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Family Health Promotion

Ages 3-8

Rating: Level 3


The CODAC Family Health Promotion (FHP) program is a primary prevention program that offers a variety of interventions to children ages 3–8 and to their families. Based on research in risk, resiliency, and protective factors, FHP seeks to reduce risk factors in the child and family domains.

The program offers children developmentally appropriate activities in childcare, school, and recreation to help develop resiliency skills. Parents are encouraged to become involved in activities that enable them to increase protective factors. Participants requiring treatment services will receive them onsite. The central feature of the FHP is the family services team that serves as the integrating force of program. Specific program activities include the following:

  • Training in resiliency and protective factors is provided to parents through home visitation. These visits occur once a month during year 1, twice a month during year 2, and as needed during year 3.
  • Parent advisory council meetings.
  • The S.T.E.P. Curriculum workshop series.
  • Support groups.
  • Family weekend activities.
  • Training of school personnel on the Building Me program curricula and cultural competence.
  • Implementation of the Building Me curriculum at the Connie Chambers Early Childhood Education Center.
  • Transportation to the program.
  • Art therapy sessions.

The target population for FHP is predominantly Hispanic/Latino. The risk group is mixed and includes latchkey children, children who live in poverty, children who have substance-abusing parents, and children who have been physically, sexually, or psychologically abused.


A quasi-experimental, pretest–posttest with control group design was employed to assess the effectiveness of the prevention interventions. The target group included all families and children who live in and enrolled in the Drachman Magnet, which includes three barrios and the Connie Chambers public housing project in Tucson, Ariz. Eligible participants were required to have children between 3 and 5 years old and be willing to sign evaluation consent forms. The comparison group included children and parents recruited from three Tucson Unified School District elementary schools: Ochoa, Mission View, and Menlo Park. All parents with children enrolled in preschool programs were informed of the study and were invited to be in the comparison groups. According to the school district, the demographics of the schools were comparable with the Drachman Magnet. Several instruments were used to measure the change in risk and resiliency factors, including the Parenting Stress Index, the Early Screening Inventory, the Conners’ Teacher Rating Scale, the Conners’ Parent Rating Scale, the Resource Access Questionnaire, the Client Satisfaction Questionnaire, and the Alcohol, Tobacco, and Drug Use Survey. Data was obtained through multiple sources, including the evaluation team, teachers, parents, and therapists. Trained research assistants or therapists administered the FHP instruments to children individually, after parental consent was given. The Conners’ Teacher Rating Scale was administered at school sites. The Conners’ Parent Rating Scale, the Parenting Stress Index, and other surveys were administered in group formats in either Spanish or English, as needed.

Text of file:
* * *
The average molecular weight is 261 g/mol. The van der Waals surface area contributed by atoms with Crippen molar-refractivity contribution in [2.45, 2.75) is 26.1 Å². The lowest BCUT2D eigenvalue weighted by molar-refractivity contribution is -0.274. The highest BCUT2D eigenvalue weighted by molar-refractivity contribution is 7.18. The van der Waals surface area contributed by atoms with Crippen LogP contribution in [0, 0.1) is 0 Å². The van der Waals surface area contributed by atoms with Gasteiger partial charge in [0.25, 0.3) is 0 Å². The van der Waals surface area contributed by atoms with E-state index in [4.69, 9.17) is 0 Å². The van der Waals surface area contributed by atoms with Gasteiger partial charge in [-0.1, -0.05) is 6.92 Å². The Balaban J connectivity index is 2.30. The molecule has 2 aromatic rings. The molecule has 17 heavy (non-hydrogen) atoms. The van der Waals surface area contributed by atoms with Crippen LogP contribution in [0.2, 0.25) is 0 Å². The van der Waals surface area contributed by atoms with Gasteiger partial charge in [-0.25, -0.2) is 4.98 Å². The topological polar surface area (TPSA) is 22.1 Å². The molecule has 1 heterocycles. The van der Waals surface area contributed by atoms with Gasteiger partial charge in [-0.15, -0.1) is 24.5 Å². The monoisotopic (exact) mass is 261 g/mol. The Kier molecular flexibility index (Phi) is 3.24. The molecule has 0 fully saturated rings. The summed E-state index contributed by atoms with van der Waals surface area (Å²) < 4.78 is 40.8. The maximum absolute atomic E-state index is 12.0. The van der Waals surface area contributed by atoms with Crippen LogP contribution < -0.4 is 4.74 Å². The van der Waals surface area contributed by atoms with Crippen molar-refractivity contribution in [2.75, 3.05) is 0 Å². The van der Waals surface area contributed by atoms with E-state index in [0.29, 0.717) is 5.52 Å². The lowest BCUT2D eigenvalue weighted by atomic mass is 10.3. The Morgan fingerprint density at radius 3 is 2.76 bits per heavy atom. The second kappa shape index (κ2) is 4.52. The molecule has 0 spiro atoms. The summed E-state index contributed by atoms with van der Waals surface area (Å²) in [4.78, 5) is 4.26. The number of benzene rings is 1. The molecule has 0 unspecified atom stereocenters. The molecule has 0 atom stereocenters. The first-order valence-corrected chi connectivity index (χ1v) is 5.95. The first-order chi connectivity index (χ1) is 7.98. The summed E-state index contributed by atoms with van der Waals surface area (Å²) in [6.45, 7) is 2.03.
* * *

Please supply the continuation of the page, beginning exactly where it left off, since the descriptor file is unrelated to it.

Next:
Most of the outcome data measures administered between 1996 and 1999 show that the CODAC Family Health Promotion program accomplished most of its behavioral and related programmatic goals. Analyses of 11 different measures suggest that FHP helps children become “school ready,” reduces risk factors, and enhances protective/resiliency factors. For teachers, the teachers assessments, the Conners’ Teacher Rating Scale, and the Early Screening Inventory all recorded positive improvement from pretest to posttest outcomes. There were also positive improvements in the outcome measures for parents in the Parenting Stress Index, resource utilization, satisfaction, and the Alcohol, Tobacco, and Drug Use Survey. The Conners’ Parent Rating Scale received mixed results.

Risk Factors


  • Early onset of aggression and/or violence
  • Victimization and exposure to violence


  • Child victimization and maltreatment
  • Family history of the problem behavior/Parent criminality
  • Family management problems/Poor parental supervision and/or monitoring
  • Family violence
  • Parental use of physical punishment/Harsh and/or erratic discipline practices
  • Pattern of high family conflict


  • Low academic achievement


  • Economic deprivation/Poverty/Residence in a disadvantaged neighborhood
  • Social and physical disorder/Disorganized neighborhood

Protective Factors


  • Healthy / Conventional beliefs and clear standards


  • Effective parenting


  • Above average academic achievement / Reading and math skills
  • High quality schools / Clear standards and rules
  • Opportunities for prosocial school involvement
  • Rewards for prosocial school involvement


  • Nondisadvantaged neighborhood
  • Safe environment / Low neighborhood crime


  • SAMHSA: Model Programs


Rey, Tony. 1999. CODAC Family Health Promotion Program Status Report. Tucson, Ariz.: CODAC Behavioral Health Services, Inc.

———. 2000. Family Health Promotion Program Final Report. Tucson, Ariz.: CODAC Behavioral Health Services, Inc.


Dr. Linda Arzoumanian
CODAC Behavioral Health Services, Inc.
3100 North First Avenue
Tucson, AZ 85719
Phone: (520) 327-4505
Fax: (972) 401-8801
Web site:

Technical Assistance Provider

Amy Graves, M.A.
CODAC Behavioral Health Services, Inc.
3100 North First Avenue
Tucson, AZ 85719
Phone: (520) 327-4505
Fax: (972) 401-8801
Web site: